PhD positions: ERC project BodyCapital

Societies, actors and government in Europe, SAGE UMR7363
ERC BodyCapital
Call for PhD funding applications

The ERC Advanced Grant programme “The healthy self as body capital: individuals, market-based societies and body politics in visual twentieth century Europe (BodyCapital)” led by Christian Bonah (Université de Strasbourg) and Anja Laukötter (MPIHD, Berlin) on the understanding of body capital and its history, through the twentieth century history of visual mass media (film, TV, Internet) and inédits (amateur, family and private visuals) is now accepting applications for up to 3 three-year PhD positions.

The application deadline is 20 May 2017.
Interviews will be scheduled on the Monday 26 June 2017 in Strasbourg (in-person interviews will be preferential, with some travel funding provided upon request). The contracts will begin 1 September 2017.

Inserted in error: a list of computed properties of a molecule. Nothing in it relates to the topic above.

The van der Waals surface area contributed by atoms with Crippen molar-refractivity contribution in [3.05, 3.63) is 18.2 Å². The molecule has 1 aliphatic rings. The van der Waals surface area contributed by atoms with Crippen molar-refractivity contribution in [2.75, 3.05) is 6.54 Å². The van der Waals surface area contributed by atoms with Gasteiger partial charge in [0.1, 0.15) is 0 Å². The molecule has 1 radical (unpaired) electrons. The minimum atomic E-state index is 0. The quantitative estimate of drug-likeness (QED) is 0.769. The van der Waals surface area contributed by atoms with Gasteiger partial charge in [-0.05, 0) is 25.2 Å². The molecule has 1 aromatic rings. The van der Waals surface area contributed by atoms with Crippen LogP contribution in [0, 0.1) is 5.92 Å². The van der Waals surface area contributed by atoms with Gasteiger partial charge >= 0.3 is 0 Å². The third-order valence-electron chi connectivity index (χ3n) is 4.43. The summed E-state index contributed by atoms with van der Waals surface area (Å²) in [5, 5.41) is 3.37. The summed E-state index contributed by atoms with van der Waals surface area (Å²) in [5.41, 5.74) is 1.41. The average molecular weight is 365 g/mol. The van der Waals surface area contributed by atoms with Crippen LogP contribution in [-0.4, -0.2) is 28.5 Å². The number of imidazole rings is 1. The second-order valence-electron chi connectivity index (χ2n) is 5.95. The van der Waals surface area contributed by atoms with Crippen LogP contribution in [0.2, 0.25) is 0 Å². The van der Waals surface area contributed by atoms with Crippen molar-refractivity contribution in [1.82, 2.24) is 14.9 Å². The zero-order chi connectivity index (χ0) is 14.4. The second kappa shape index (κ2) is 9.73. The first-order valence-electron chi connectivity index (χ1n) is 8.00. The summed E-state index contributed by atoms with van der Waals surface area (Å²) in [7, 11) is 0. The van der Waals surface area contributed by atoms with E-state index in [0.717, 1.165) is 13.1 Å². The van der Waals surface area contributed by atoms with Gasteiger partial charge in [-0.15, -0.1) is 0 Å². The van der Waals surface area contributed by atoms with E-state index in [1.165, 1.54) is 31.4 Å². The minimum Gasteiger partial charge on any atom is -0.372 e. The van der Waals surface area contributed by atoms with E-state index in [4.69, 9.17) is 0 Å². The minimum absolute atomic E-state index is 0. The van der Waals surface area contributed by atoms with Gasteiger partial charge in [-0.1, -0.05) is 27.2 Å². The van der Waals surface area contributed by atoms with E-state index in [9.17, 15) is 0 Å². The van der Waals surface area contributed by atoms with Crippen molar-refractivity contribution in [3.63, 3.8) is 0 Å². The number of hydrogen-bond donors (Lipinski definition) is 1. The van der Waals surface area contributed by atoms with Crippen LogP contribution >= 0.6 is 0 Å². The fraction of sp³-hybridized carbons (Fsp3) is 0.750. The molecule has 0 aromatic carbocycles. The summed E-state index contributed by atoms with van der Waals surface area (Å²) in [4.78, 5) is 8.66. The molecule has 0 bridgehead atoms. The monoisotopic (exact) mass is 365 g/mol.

Project description:
Do you know how much rapid eye movement (REM) sleep you need to work efficiently, do you look at food labels to ensure that you are getting all the required vitamins and minerals or know someone who uses a step counter to know if they are getting enough physical activity? These are just a few examples of our perceptions of health and the resulting individual practices in twentieth century Europe. In fact, this century may be characterized by the development of products and techniques for the body and its health. Bodily health has evolved as a new form of capital (Bourdieu 1979): a form of symbolic capital that can be transformed into economic capital. These are not only witnessed by, but contributed to and were affected by, a flood of visual media that circulated transnationally in the advent of a media society. Thus at the center of the research group investigations are moving images that are oriented towards the idea of informing, improving or educating on life and health. Continue reading